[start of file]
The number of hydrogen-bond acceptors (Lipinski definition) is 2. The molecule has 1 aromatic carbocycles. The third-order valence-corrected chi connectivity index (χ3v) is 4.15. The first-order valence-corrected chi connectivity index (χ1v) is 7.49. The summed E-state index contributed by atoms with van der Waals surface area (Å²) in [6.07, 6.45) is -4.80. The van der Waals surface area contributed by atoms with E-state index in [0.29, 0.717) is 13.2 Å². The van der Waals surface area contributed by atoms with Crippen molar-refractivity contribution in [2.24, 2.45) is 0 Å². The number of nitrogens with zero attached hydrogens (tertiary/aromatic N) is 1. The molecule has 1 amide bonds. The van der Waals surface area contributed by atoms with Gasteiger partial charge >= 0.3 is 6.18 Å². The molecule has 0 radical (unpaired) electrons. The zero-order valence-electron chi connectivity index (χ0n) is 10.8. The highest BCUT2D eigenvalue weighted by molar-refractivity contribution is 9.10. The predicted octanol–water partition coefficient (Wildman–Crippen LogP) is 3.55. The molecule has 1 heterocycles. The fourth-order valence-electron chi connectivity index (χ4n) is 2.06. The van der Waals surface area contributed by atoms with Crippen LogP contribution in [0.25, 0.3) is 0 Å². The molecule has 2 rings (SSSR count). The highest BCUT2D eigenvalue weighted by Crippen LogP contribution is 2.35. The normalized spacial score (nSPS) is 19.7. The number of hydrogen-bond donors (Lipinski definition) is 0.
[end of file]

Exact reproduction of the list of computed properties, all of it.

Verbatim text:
The number of hydrogen-bond acceptors (Lipinski definition) is 2. The molecule has 1 aromatic carbocycles. The third-order valence-corrected chi connectivity index (χ3v) is 4.15. The first-order valence-corrected chi connectivity index (χ1v) is 7.49. The summed E-state index contributed by atoms with van der Waals surface area (Å²) in [6.07, 6.45) is -4.80. The van der Waals surface area contributed by atoms with E-state index in [0.29, 0.717) is 13.2 Å². The van der Waals surface area contributed by atoms with Crippen molar-refractivity contribution in [2.24, 2.45) is 0 Å². The number of nitrogens with zero attached hydrogens (tertiary/aromatic N) is 1. The molecule has 1 amide bonds. The van der Waals surface area contributed by atoms with Gasteiger partial charge >= 0.3 is 6.18 Å². The molecule has 0 radical (unpaired) electrons. The zero-order valence-electron chi connectivity index (χ0n) is 10.8. The highest BCUT2D eigenvalue weighted by molar-refractivity contribution is 9.10. The predicted octanol–water partition coefficient (Wildman–Crippen LogP) is 3.55. The molecule has 1 heterocycles. The fourth-order valence-electron chi connectivity index (χ4n) is 2.06. The van der Waals surface area contributed by atoms with Crippen LogP contribution in [0.25, 0.3) is 0 Å². The molecule has 2 rings (SSSR count). The highest BCUT2D eigenvalue weighted by Crippen LogP contribution is 2.35. The normalized spacial score (nSPS) is 19.7. The number of hydrogen-bond donors (Lipinski definition) is 0.